In celebration of Black History Month, people gathered Sunday to celebrate a trio of heroes who made their mark in Quincy.
People gathered at the historical Dr. Richard Eell’s House to celebrate a group of unsung heroes.
“Black History Month is very important to this house and to the friends of Dr. Eells and this community,” Dr. Richard Eell’s House Board Member Mettazee Morris said.
Three heroes were highlighted; Father Augustus Tolton, the first black priest in America, William Dallas, the first black Quincy police officer and Col. George Iles, a World-War II Tuskegee Airman.
Gwendolyn Gulley-Pleasant came to speak about Colonel Iles.
“He proved to the world along with many other famous Tuskegee Airman, that blacks were just as intelligent as anyone else,” Gulley-Pleasant said. “So they were able to learn to fly airplanes and did a great job serving our country.”
It’s a history lesson that members of the Dr. Richard Eell’s House board deem important.
“It’s very important because some people don’t know about the heroes and when they come and hear, they’re excited that someone from our community is actually part of celebration,” Board Member Mettazee Morris said.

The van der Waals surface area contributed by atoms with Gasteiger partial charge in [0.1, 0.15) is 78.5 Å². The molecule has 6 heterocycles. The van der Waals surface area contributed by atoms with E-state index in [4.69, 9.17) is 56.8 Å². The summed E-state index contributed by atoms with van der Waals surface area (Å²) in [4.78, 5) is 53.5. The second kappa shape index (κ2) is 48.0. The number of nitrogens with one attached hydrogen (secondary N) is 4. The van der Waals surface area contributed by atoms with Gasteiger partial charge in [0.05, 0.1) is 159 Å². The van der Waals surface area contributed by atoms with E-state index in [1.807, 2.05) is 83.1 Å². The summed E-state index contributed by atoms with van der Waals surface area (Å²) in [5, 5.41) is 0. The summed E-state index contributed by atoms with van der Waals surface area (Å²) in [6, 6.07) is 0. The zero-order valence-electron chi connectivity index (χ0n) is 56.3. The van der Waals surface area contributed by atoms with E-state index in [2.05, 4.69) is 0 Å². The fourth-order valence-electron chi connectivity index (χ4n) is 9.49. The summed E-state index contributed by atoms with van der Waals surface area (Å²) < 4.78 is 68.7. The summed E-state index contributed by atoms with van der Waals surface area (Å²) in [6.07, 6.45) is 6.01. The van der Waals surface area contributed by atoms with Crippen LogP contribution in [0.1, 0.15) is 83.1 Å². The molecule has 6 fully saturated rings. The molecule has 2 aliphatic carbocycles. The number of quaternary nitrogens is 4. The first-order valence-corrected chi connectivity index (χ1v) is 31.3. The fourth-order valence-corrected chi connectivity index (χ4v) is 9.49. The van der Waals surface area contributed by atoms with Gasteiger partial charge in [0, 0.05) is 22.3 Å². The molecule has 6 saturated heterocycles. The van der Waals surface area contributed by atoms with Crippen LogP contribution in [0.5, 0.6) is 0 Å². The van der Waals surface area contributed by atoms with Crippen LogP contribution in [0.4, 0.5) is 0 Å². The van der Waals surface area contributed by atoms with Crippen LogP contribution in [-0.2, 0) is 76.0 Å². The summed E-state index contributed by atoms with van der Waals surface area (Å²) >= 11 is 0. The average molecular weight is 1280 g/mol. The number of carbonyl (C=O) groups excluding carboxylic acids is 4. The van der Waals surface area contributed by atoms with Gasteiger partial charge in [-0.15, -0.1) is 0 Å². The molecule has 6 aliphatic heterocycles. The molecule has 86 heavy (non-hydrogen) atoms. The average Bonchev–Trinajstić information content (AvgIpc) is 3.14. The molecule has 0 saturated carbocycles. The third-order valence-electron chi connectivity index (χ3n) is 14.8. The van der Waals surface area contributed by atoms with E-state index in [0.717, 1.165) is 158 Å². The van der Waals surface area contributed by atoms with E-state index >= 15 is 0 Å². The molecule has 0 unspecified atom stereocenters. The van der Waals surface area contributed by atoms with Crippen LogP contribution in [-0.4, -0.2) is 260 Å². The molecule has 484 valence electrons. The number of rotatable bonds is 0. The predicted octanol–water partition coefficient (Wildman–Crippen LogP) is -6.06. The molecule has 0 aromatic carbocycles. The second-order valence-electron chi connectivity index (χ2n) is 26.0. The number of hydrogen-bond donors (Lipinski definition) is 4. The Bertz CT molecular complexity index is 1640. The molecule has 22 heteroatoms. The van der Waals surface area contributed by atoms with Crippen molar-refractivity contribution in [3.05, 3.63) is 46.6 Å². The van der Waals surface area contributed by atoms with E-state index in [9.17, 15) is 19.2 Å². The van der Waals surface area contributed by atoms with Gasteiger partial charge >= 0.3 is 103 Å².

The day also included tours through the historical house– which was once apart of the underground railroad.
“We have repaired and restored this house and this house is the oldest brick house in Quincy and so we are very proud of it,” Morris said.
People, like Gulley-Pleasant, said this is a lesson that should be passed down.
“It’s very important, especially for black children to know that they can also be successful and their name can go down in history,” Gulley-Pleasant said.
Officials with the Dr. Richard Eells House board said they are always accepting donations to help keep up maintenance needs on the house. People can mail any donations to the house at 514 Jersey Street.